Building Drains: All dwellings built with indoor plumbing facilities that include toilet(s) have a drain system to allow effluent from the fixtures to combine into one single and larger pipe (typically 4″ diameter) called a building drain. The job of the building drain is to get the wastewater out of the dwelling and into the yard piping. Building drains in older dwellings were constructed by highly skilled tradesmen using hub and spigot cast iron pipe and fittings caulked with oakum (hemp twine) packed joints and sealed with pure lead. Building drains in newer dwellings are being constructed using solvent weld plastic pipe and fittings such as ABS or DWV PVC. All building drains installed under dwellings have 1/8″ to 1/4″ of fall per linear foot until it reaches the exterior side of the parameter foundation.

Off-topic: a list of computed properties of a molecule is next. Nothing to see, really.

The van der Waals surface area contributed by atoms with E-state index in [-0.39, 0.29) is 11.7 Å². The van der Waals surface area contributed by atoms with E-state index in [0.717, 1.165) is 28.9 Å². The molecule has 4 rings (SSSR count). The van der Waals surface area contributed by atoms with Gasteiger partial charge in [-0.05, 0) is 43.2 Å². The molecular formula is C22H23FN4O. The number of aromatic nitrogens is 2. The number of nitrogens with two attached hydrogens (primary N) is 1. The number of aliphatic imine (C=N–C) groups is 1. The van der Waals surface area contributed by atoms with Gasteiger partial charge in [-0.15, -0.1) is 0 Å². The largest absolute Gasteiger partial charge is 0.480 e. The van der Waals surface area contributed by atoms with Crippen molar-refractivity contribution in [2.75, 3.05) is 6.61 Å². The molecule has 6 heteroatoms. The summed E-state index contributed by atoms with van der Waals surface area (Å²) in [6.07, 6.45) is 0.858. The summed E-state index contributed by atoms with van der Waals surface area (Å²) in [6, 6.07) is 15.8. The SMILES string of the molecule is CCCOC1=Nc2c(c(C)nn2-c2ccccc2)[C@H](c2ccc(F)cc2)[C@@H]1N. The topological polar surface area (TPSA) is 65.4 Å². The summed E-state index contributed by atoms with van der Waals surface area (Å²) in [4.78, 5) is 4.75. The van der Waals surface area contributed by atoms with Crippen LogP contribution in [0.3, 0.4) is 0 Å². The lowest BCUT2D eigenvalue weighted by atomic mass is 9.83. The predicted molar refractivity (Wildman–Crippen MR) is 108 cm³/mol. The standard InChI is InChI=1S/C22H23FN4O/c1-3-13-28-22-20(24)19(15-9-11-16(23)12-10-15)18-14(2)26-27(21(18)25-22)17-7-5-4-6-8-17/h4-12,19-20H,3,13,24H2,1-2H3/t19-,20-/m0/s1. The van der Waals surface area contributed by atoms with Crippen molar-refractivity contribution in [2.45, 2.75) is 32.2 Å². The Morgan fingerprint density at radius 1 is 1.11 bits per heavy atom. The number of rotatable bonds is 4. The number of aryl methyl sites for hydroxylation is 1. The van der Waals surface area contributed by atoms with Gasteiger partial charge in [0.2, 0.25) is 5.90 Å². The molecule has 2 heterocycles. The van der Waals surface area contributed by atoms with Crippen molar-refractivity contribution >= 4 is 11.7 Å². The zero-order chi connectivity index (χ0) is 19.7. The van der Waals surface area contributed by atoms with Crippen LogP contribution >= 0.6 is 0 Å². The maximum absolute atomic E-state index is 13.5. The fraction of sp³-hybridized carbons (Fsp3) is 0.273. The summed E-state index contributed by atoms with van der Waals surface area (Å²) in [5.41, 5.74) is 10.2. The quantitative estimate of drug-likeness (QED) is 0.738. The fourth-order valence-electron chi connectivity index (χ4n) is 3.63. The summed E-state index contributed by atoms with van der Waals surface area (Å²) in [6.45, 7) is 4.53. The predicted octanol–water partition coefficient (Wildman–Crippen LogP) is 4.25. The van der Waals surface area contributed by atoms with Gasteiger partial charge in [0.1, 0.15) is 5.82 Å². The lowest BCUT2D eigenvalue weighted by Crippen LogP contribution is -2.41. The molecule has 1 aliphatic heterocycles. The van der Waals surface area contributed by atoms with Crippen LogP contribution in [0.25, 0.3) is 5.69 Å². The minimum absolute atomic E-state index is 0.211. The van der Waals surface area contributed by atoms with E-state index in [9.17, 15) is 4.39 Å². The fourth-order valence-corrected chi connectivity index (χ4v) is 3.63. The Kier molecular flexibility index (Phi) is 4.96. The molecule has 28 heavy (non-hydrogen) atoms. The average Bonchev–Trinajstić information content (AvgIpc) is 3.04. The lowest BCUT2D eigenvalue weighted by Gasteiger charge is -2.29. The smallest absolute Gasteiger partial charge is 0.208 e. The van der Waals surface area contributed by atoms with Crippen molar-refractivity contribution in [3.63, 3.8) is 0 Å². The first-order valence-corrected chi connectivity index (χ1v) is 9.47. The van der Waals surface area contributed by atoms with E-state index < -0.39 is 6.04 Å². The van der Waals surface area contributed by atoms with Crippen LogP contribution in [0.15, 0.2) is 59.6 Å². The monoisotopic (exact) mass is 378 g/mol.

Sewer Lines aka/Yard Piping: Building drains are usually stubbed out past the foundation by about 2′ feet then transition to yard piping, at this point the pipe should be referred to as the sewer line. The sewer line diameter is consistent with the building drain diameter (or larger, but never smaller.) The length of the sewer line depends on wether the destination is an onsite private sewage disposal system (shorter lengths), or the line connects directly to a public sewer system (longer lengths). In older dwellings yard piping materials are the primary source of sewer line failure. Since cast iron was at a premium in the era when these older dwellings were constructed, it became standard practice to utilize substandard alternative materials such as: Asbestos Cement (AC), Orangeburg (OB), and Vitrified Clay (VCP) for construction of sewer lines. The aforementioned alternative pipe types were given a 30-50 year service life expectancy by the officials who approved them for use back then and I think it’s safe to say that they were only guessing. In newer dwellings with plastic sewer lines there is less problems with leakage due to the superiority of the solvent weld joint system. But beware, newer isn’t always better! In the past five years our company has responded to dozens of failed sewer lines in which the connection between the plastic upper lateral to the VCP lower lateral piping has suffered either a complete separation, offset, and/or shear breakage. We have also discovered many of the same type of failures at the connections where the cast iron no-hub two-way cleanout fitting (certain jurisdictions only) connect to the plastic upper lateral.